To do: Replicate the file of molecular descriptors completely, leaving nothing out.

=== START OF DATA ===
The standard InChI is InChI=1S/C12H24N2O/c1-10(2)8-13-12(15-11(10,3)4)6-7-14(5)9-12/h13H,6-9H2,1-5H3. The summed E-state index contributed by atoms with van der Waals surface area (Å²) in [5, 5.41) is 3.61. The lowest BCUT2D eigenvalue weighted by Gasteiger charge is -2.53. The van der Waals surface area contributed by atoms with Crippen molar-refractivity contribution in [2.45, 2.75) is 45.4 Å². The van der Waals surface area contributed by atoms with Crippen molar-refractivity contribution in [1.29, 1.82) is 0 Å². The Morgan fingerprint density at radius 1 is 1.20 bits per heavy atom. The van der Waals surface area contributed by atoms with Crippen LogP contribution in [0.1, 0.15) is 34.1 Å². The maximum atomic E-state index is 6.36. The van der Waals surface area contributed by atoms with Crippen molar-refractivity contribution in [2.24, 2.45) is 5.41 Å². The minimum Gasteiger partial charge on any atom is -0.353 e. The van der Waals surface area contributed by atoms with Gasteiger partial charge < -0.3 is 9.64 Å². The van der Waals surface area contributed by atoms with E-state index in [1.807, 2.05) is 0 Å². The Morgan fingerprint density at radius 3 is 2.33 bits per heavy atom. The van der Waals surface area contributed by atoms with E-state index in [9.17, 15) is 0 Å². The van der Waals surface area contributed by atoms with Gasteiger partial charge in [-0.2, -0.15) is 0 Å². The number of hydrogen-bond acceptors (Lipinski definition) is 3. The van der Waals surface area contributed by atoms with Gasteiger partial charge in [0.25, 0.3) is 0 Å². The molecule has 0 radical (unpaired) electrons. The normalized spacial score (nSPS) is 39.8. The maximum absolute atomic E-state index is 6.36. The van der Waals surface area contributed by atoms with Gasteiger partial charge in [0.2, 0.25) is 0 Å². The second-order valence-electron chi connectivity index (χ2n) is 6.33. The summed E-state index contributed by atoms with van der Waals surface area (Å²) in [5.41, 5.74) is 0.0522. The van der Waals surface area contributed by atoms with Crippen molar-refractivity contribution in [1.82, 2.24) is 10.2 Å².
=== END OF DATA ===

The standard InChI is InChI=1S/C12H24N2O/c1-10(2)8-13-12(15-11(10,3)4)6-7-14(5)9-12/h13H,6-9H2,1-5H3. The summed E-state index contributed by atoms with van der Waals surface area (Å²) in [5, 5.41) is 3.61. The lowest BCUT2D eigenvalue weighted by Gasteiger charge is -2.53. The van der Waals surface area contributed by atoms with Crippen molar-refractivity contribution in [2.45, 2.75) is 45.4 Å². The van der Waals surface area contributed by atoms with Crippen molar-refractivity contribution in [1.29, 1.82) is 0 Å². The Morgan fingerprint density at radius 1 is 1.20 bits per heavy atom. The van der Waals surface area contributed by atoms with Crippen LogP contribution in [0.1, 0.15) is 34.1 Å². The maximum atomic E-state index is 6.36. The van der Waals surface area contributed by atoms with Crippen molar-refractivity contribution in [2.24, 2.45) is 5.41 Å². The minimum Gasteiger partial charge on any atom is -0.353 e. The van der Waals surface area contributed by atoms with Gasteiger partial charge < -0.3 is 9.64 Å². The van der Waals surface area contributed by atoms with E-state index in [1.807, 2.05) is 0 Å². The Morgan fingerprint density at radius 3 is 2.33 bits per heavy atom. The van der Waals surface area contributed by atoms with E-state index in [9.17, 15) is 0 Å². The van der Waals surface area contributed by atoms with Gasteiger partial charge in [-0.2, -0.15) is 0 Å². The number of hydrogen-bond acceptors (Lipinski definition) is 3. The van der Waals surface area contributed by atoms with Gasteiger partial charge in [0.25, 0.3) is 0 Å². The molecule has 0 radical (unpaired) electrons. The normalized spacial score (nSPS) is 39.8. The maximum absolute atomic E-state index is 6.36. The van der Waals surface area contributed by atoms with Gasteiger partial charge in [0.2, 0.25) is 0 Å². The second-order valence-electron chi connectivity index (χ2n) is 6.33. The summed E-state index contributed by atoms with van der Waals surface area (Å²) in [5.41, 5.74) is 0.0522. The van der Waals surface area contributed by atoms with Crippen molar-refractivity contribution in [1.82, 2.24) is 10.2 Å².